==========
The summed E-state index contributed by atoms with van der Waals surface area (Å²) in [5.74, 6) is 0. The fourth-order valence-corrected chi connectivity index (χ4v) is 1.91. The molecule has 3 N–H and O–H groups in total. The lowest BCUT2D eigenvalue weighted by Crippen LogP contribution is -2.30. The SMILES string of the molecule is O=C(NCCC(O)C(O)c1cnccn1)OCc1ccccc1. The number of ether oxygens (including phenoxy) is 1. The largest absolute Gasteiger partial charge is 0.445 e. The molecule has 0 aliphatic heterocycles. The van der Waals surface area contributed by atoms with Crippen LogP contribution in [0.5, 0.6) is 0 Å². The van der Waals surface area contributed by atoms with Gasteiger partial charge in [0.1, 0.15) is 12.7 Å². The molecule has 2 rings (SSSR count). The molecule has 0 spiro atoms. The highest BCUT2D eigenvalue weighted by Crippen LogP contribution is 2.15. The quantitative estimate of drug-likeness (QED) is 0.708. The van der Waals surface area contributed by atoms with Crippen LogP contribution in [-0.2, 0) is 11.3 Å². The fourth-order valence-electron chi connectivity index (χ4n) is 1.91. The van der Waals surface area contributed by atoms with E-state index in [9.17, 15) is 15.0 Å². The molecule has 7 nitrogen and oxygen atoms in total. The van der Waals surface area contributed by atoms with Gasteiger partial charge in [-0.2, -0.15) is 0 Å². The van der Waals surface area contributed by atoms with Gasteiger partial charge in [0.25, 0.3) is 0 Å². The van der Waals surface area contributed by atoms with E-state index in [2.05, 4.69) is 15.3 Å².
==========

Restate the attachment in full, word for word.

The summed E-state index contributed by atoms with van der Waals surface area (Å²) in [5.74, 6) is 0. The fourth-order valence-corrected chi connectivity index (χ4v) is 1.91. The molecule has 3 N–H and O–H groups in total. The lowest BCUT2D eigenvalue weighted by Crippen LogP contribution is -2.30. The SMILES string of the molecule is O=C(NCCC(O)C(O)c1cnccn1)OCc1ccccc1. The number of ether oxygens (including phenoxy) is 1. The largest absolute Gasteiger partial charge is 0.445 e. The molecule has 0 aliphatic heterocycles. The van der Waals surface area contributed by atoms with Crippen LogP contribution in [0.5, 0.6) is 0 Å². The van der Waals surface area contributed by atoms with Gasteiger partial charge in [0.1, 0.15) is 12.7 Å². The molecule has 2 rings (SSSR count). The molecule has 0 spiro atoms. The highest BCUT2D eigenvalue weighted by Crippen LogP contribution is 2.15. The quantitative estimate of drug-likeness (QED) is 0.708. The van der Waals surface area contributed by atoms with Crippen LogP contribution in [-0.2, 0) is 11.3 Å². The fourth-order valence-electron chi connectivity index (χ4n) is 1.91. The van der Waals surface area contributed by atoms with E-state index in [9.17, 15) is 15.0 Å². The molecule has 7 nitrogen and oxygen atoms in total. The van der Waals surface area contributed by atoms with Gasteiger partial charge in [-0.2, -0.15) is 0 Å². The van der Waals surface area contributed by atoms with Gasteiger partial charge in [0.25, 0.3) is 0 Å². The van der Waals surface area contributed by atoms with E-state index in [2.05, 4.69) is 15.3 Å².